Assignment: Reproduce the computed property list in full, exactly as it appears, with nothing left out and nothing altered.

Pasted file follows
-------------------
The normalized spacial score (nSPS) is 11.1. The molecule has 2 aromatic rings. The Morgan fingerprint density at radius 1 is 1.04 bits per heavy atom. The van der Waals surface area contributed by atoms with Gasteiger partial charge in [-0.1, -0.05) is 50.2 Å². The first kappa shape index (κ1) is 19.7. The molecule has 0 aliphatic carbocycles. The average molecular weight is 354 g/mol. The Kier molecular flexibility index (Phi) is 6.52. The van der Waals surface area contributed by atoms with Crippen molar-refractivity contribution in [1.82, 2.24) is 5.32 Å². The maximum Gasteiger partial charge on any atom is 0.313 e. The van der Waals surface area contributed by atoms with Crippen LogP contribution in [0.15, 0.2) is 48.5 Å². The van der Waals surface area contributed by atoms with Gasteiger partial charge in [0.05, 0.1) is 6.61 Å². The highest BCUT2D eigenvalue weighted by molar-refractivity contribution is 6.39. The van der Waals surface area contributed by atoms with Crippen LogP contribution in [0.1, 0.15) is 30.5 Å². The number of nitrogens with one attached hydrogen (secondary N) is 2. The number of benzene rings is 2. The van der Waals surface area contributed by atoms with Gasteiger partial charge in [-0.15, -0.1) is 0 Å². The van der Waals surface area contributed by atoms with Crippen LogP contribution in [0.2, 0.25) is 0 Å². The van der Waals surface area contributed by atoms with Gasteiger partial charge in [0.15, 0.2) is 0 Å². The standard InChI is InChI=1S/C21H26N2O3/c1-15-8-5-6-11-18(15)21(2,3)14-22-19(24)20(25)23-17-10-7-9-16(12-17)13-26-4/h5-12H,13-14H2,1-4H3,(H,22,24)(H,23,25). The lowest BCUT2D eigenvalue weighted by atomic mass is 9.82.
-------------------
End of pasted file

The normalized spacial score (nSPS) is 11.1. The molecule has 2 aromatic rings. The Morgan fingerprint density at radius 1 is 1.04 bits per heavy atom. The van der Waals surface area contributed by atoms with Gasteiger partial charge in [-0.1, -0.05) is 50.2 Å². The first kappa shape index (κ1) is 19.7. The molecule has 0 aliphatic carbocycles. The average molecular weight is 354 g/mol. The Kier molecular flexibility index (Phi) is 6.52. The van der Waals surface area contributed by atoms with Crippen molar-refractivity contribution in [1.82, 2.24) is 5.32 Å². The maximum Gasteiger partial charge on any atom is 0.313 e. The van der Waals surface area contributed by atoms with Crippen LogP contribution in [0.15, 0.2) is 48.5 Å². The van der Waals surface area contributed by atoms with Gasteiger partial charge in [0.05, 0.1) is 6.61 Å². The highest BCUT2D eigenvalue weighted by molar-refractivity contribution is 6.39. The van der Waals surface area contributed by atoms with Crippen LogP contribution in [0.1, 0.15) is 30.5 Å². The number of nitrogens with one attached hydrogen (secondary N) is 2. The number of benzene rings is 2. The van der Waals surface area contributed by atoms with Gasteiger partial charge in [-0.15, -0.1) is 0 Å². The van der Waals surface area contributed by atoms with Crippen LogP contribution in [0.2, 0.25) is 0 Å². The van der Waals surface area contributed by atoms with Gasteiger partial charge in [0.15, 0.2) is 0 Å². The standard InChI is InChI=1S/C21H26N2O3/c1-15-8-5-6-11-18(15)21(2,3)14-22-19(24)20(25)23-17-10-7-9-16(12-17)13-26-4/h5-12H,13-14H2,1-4H3,(H,22,24)(H,23,25). The lowest BCUT2D eigenvalue weighted by atomic mass is 9.82.